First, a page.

There is an element of kitsch Sarah Key childish reminiscence in tiny pastel bows on ribbons and deep claret red hues that adorned the shop in days of yore when eager and just-out-of-bloomers so to speak (at least financially) I pressed my nose on the window pane to stare at the dark wooden luxurious displays and the bottles of perfumes and lotions stacked up in rows.
Later this image was replicated (or so I thought at the time) by Browns of Melbourne which I scoured for lovingly back at home, at times when Penhaligon’s was unavailable for purchase so saccharine might as well stand for sugar. Alas the cutesy factor sometimes ruined it for me. The look of weirdly wonderful spicy Malabah was what I was searching for, you see.
The new façade is lovingly worked on, with pastels, pale colours that give a new lift, more airy, brighter certainly; but somehow lacking the deeper ends of the Victorian fairy tale, poignant Dickensian vagabonds with gratitude towards small children missing. Still, the boutique is magical and very worth a visit.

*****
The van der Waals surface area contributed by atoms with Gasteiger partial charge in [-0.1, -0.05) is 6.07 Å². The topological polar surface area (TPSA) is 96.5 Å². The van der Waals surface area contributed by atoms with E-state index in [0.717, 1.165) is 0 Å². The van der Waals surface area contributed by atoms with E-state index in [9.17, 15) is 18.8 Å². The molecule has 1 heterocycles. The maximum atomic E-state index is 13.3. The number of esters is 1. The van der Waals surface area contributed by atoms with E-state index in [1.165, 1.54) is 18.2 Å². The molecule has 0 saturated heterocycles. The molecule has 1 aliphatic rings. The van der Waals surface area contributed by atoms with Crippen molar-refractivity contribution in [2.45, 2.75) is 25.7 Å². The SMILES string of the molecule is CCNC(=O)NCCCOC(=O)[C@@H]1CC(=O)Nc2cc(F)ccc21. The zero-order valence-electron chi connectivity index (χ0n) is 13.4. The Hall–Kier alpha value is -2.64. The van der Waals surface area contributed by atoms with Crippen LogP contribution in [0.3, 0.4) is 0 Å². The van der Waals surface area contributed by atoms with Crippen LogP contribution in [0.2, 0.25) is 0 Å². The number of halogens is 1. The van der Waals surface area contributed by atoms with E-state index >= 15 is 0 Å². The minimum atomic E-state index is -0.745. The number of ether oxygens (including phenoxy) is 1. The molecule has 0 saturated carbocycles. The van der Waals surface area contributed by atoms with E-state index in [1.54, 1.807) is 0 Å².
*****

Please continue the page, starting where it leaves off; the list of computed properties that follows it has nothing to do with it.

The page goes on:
I reacquainted myself with their cherubic Lily of the Valley which rings wreath-like spring chimes in my ears and with daredevil Malmaison, a scent of carnation that is piquant yet restrained enough to make me crave it and finally put it on my to-buy list for next season. I refrained as the shop was rather expensive and the pound is still strong. However the obliging staff was making this very hard to do and I was enslaved by their lovely chat and their pleasing demeanor and had I purchased something I would have certainly opted for the promising hand and arm massage that involved the brand’s lotions and powders (that was also an option at Jo Malone, of which later on).
As it is, my hands and arms are left unPenhaligon-ed and I feel the poorer for it.
As Miss Havisham surely must have known, opportunities come once in a blue moon.
Artwork "A rubber at miss Havisham's": wood engraving by Marcus Stone, courtesy of victorianweb.org. Pic of Penhaligon's products courtesy of their site.